I want to engage with time, but I'm not quite sure I want it to be timeless. I don't want to find, as it were, utopic ideals that will be a goal for a human being wishing to perfect themselves. I'm interested in trying to make the most accurate evocation of what it feels like to be alive now and I want to acknowledge time. So, my wish to expose these works that are to be seen indoors, to the elements is a wish to celebrate the fact that time acts on objects, and that objects are not eternal and that they don't represent timeless values of heroism or beauty. I'm wishing for them to be a reality check. I think that all my work starts from this event. It's a real body in real time that is registered by this process of moulding and is offered as evidence.
I think this group of objects is a kind of forest of questions that you enter into and you won't get much out of it unless you recognise your own implications within it or ask questions about what is human nature? For me, that's the most important reason for doing this show: confronting the way in which statuary and sculpture have been used in history. I think that that's been unbroken really up until the end of nineteenth century. Statuary was seen to be the place of inscription, of ideal and eternal values that was offered in monumental terms to the citizen as a point of reference. I think that we are in a very different time. My work demands a certain form of participation. They are almost empty bodies. They describe a space at large that has a certain configuration that you might recognise maybe to do with anxiety or with alertness. These void spaces are waiting for your feeling, your projection. We don't see Eros' arrow and bow, we don't see the philosophers scroll, we don't see the attributes that allow us to read a historical character or a protagonist and in that sense it's very important to say that these works have escaped from the condition of representation. They are simple diagnostic or reflexive objects that hopefully talk about the true human condition rather than some idealised version of it. It's less to do with aspiration and more to do with diagnosis.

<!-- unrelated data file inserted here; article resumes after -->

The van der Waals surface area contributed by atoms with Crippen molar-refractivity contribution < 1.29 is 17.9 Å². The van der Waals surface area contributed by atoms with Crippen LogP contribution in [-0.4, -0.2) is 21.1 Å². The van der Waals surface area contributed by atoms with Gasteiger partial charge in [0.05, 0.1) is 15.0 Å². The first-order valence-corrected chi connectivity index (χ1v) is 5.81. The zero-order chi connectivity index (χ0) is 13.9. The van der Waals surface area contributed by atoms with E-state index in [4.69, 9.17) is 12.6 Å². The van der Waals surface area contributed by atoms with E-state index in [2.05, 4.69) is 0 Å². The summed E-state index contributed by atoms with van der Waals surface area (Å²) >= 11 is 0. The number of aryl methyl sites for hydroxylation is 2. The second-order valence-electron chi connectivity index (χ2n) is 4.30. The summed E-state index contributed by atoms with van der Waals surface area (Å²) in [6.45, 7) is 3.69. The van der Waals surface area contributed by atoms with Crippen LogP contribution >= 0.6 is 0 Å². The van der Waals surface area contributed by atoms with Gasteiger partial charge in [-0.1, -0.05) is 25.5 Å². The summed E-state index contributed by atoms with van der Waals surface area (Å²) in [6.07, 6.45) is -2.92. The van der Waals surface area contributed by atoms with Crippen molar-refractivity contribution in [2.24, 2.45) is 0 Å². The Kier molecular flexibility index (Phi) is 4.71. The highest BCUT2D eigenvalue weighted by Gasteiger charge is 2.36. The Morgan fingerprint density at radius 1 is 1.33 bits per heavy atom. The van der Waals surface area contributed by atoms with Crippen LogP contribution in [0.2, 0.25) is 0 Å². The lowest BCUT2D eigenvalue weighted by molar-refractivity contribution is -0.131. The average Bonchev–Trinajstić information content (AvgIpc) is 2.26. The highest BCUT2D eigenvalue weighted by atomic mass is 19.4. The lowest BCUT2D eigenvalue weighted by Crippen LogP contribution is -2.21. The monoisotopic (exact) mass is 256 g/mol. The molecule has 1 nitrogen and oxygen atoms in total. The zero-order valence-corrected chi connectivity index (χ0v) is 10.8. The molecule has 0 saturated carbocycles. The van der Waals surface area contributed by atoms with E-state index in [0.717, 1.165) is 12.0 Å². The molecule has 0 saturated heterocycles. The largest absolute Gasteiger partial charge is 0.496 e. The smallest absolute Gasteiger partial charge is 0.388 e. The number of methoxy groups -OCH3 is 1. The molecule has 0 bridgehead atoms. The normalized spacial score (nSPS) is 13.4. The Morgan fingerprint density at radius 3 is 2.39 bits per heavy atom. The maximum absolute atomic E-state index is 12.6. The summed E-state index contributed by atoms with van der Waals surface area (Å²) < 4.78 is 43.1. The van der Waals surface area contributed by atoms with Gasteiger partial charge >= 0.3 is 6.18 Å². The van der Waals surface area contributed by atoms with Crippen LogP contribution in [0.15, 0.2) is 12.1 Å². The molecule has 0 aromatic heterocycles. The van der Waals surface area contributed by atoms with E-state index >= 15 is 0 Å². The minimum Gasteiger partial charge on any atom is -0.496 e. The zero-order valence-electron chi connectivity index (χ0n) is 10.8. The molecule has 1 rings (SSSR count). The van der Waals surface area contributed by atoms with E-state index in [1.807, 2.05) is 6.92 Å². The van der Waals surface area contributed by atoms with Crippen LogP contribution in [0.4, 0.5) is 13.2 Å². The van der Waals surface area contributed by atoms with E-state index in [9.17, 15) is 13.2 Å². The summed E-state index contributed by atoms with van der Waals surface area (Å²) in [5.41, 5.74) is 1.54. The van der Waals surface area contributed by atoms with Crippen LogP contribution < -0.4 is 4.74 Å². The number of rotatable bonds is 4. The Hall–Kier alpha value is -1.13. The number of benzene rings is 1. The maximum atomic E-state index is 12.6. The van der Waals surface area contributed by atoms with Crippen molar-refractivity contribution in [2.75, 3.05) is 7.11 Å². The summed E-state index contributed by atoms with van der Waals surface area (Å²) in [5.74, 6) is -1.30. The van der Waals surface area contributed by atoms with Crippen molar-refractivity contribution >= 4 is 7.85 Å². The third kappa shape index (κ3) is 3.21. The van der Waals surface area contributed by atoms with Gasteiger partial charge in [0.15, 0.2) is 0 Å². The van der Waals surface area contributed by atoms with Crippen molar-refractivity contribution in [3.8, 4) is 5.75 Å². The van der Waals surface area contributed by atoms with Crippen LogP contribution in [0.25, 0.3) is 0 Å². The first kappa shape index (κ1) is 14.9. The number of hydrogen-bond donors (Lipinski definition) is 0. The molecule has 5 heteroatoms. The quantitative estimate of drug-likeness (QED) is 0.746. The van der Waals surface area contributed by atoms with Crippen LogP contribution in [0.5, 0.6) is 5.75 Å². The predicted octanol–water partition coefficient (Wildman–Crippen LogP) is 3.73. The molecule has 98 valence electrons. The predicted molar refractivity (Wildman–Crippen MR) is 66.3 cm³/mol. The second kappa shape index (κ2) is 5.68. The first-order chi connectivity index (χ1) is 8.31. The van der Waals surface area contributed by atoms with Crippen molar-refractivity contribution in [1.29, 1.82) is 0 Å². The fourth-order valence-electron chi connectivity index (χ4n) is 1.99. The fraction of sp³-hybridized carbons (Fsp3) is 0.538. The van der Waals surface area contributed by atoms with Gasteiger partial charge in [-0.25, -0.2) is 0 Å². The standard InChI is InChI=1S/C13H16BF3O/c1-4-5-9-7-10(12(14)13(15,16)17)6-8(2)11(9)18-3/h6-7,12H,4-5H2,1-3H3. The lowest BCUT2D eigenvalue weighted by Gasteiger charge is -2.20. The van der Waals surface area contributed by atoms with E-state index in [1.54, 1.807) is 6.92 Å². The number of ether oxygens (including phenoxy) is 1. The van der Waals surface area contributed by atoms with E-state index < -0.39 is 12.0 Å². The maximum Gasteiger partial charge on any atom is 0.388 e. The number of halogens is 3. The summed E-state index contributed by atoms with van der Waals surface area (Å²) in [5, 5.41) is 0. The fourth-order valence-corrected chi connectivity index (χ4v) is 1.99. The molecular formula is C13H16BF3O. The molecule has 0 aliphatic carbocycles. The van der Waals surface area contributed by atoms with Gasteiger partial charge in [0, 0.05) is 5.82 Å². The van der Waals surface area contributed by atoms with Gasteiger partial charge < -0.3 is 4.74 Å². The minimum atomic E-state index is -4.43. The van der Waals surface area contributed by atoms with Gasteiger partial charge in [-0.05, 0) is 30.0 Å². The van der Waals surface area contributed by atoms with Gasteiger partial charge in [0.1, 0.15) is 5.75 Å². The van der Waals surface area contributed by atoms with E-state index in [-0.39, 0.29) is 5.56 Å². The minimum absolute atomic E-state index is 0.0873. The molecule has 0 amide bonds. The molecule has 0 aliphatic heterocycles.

About the Author
Antony Gormley was born in London in 1950. His works have been shown several times in Great Britain, including solo exhibits in the Whitechapel, Tate and Hayward Galleries, and in the British Museum. His art has also been presented in the Museum of Modern Art (Louisiana, Denmark) the Kunsthalle (Malmo, Switzerland) the Kunsthalle (Kiel, Germany); the National Museum of Modern History (Beijing, China) in the Garage Centre for Contemporary Culture (Moscow, Russia) and the Kunsthaus (Bregenz, Austria). The artist has moved far beyond the bounds of gallery space, making the public accustomed to active participation in his art with such projects as Clay and the Collective Body (Helsinki) and One and Other on the Fourth Plinth in London. This master's famous sculptures include Angel of the North, (Gateshead, Great Britain) Another Place (Crosby Beach, Great Britain), Habitat (Anchorage, USA) and Exposure (Lelystad, the Netherlands).